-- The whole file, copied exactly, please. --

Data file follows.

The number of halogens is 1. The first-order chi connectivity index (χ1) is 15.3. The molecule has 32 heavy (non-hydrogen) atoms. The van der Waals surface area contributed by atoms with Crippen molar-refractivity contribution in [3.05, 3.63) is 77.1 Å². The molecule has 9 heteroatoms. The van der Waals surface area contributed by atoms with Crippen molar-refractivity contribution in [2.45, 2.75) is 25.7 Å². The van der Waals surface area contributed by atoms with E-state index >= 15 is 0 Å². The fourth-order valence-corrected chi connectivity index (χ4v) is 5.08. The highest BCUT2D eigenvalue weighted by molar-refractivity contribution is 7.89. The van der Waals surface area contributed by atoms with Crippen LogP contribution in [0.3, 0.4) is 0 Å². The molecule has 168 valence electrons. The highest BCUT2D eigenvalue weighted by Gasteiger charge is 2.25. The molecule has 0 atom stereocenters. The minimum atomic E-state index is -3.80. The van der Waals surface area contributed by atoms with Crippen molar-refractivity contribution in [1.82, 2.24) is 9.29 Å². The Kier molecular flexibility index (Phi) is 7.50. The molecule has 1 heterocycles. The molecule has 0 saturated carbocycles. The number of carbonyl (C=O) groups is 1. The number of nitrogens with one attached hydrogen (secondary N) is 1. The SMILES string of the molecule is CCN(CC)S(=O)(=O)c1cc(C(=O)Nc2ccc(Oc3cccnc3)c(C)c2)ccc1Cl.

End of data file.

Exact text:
The number of halogens is 1. The first-order chi connectivity index (χ1) is 15.3. The molecule has 32 heavy (non-hydrogen) atoms. The van der Waals surface area contributed by atoms with Crippen molar-refractivity contribution in [3.05, 3.63) is 77.1 Å². The molecule has 9 heteroatoms. The van der Waals surface area contributed by atoms with Crippen molar-refractivity contribution in [2.45, 2.75) is 25.7 Å². The van der Waals surface area contributed by atoms with E-state index >= 15 is 0 Å². The fourth-order valence-corrected chi connectivity index (χ4v) is 5.08. The highest BCUT2D eigenvalue weighted by molar-refractivity contribution is 7.89. The van der Waals surface area contributed by atoms with Crippen LogP contribution in [0.3, 0.4) is 0 Å². The molecule has 168 valence electrons. The highest BCUT2D eigenvalue weighted by Gasteiger charge is 2.25. The molecule has 0 atom stereocenters. The minimum atomic E-state index is -3.80. The van der Waals surface area contributed by atoms with Crippen molar-refractivity contribution in [1.82, 2.24) is 9.29 Å². The Kier molecular flexibility index (Phi) is 7.50. The molecule has 1 heterocycles. The molecule has 0 saturated carbocycles. The number of carbonyl (C=O) groups is 1. The number of nitrogens with one attached hydrogen (secondary N) is 1. The SMILES string of the molecule is CCN(CC)S(=O)(=O)c1cc(C(=O)Nc2ccc(Oc3cccnc3)c(C)c2)ccc1Cl.